April 22, 2024

Science – Karlsruhe – Expert: Pests cannot be predicted yet – Knowledge

Karlsruhe (dpa/lsw) – With February looking partly like spring, the first insects, including pests, are already beginning to crawl and flee. However, according to Christine Dieckhoff, the forecasts for the current year and the potential damage to agriculture cannot be relied upon. She heads the Department of Biological Plant Protection at the Augustenburg Center for Agricultural Technology (LTZ) in Karlsruhe.

“Those who are awake now are more likely to burn energy than cause damage,” Dyckhoff said, citing stink bugs as an example, which overwinter in buildings. The animals were looking for food, but they did not find anything except greenhouses. Then wetter and cooler phases can come again in the spring, perhaps even with frost. “If you don't get to the bunker in time, you're out of luck,” the expert said. The other animals returned to a resting state.

She explained that short periods of warmth in general are not important for the spread and reproduction of pests. “This won't happen in a few days.” However, if the temperature increases over several years, it can certainly have an impact and affect population dynamics. Species such as the Japanese beetle, which has evolved over two years, may only need one species.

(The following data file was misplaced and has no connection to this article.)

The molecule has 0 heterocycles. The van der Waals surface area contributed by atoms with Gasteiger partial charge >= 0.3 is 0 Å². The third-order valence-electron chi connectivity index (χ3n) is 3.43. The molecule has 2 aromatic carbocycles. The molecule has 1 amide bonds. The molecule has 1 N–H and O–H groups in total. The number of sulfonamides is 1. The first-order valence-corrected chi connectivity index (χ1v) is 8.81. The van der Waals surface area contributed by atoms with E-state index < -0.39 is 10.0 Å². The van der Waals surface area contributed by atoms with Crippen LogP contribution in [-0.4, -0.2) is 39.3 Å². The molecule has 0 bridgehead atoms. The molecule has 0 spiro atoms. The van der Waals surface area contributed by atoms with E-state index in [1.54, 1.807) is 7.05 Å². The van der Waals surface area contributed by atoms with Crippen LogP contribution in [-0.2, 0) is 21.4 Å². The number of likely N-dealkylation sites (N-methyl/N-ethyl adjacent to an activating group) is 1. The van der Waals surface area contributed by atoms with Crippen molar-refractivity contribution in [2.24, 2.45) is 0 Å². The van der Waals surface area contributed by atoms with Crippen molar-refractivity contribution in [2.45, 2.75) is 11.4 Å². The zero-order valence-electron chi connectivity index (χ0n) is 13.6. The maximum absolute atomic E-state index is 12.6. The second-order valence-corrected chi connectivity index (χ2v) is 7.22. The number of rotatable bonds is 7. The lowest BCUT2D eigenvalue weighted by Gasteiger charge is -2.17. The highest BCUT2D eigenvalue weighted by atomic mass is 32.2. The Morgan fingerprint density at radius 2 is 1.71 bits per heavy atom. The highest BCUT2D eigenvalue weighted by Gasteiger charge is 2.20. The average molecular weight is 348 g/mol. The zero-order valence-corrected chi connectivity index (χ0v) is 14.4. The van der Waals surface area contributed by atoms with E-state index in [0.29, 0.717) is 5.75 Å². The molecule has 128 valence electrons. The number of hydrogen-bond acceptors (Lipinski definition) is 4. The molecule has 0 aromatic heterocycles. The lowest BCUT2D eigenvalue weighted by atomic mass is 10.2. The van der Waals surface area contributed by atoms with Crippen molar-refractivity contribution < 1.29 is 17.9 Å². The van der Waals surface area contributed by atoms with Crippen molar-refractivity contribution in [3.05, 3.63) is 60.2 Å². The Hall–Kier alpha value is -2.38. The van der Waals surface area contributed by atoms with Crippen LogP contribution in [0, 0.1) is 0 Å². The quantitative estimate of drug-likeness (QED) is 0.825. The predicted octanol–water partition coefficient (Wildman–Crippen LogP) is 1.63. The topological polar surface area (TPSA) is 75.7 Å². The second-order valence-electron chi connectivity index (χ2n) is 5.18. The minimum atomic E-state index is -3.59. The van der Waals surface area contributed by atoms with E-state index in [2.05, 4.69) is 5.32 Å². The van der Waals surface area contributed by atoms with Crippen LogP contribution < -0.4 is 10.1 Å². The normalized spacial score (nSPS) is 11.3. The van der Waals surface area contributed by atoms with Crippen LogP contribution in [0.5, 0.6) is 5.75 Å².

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There are many climate winners, Dieckhoff said, especially among so-called neozoa — that is, introduced animal species. “They benefit from rising temperatures.” The green rice bug, which comes from East Africa, was discovered in Germany more than 40 years ago. However, it only really spread in mid-2010. According to LTZ information, warmer areas such as those along the Rhine River from the Swiss border to North Rhine-Westphalia and the Central Neckar region are particularly affected.

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Scientists in Karlsruhe are conducting research, among other things, on how to combat invasive species. The problem is that there are usually no natural enemies in this country. This means that agricultural pests, which make up only a small portion of all insect species, pass easily and can cause significant damage.

© dpa-infocom, dpa:240221-99-64542/2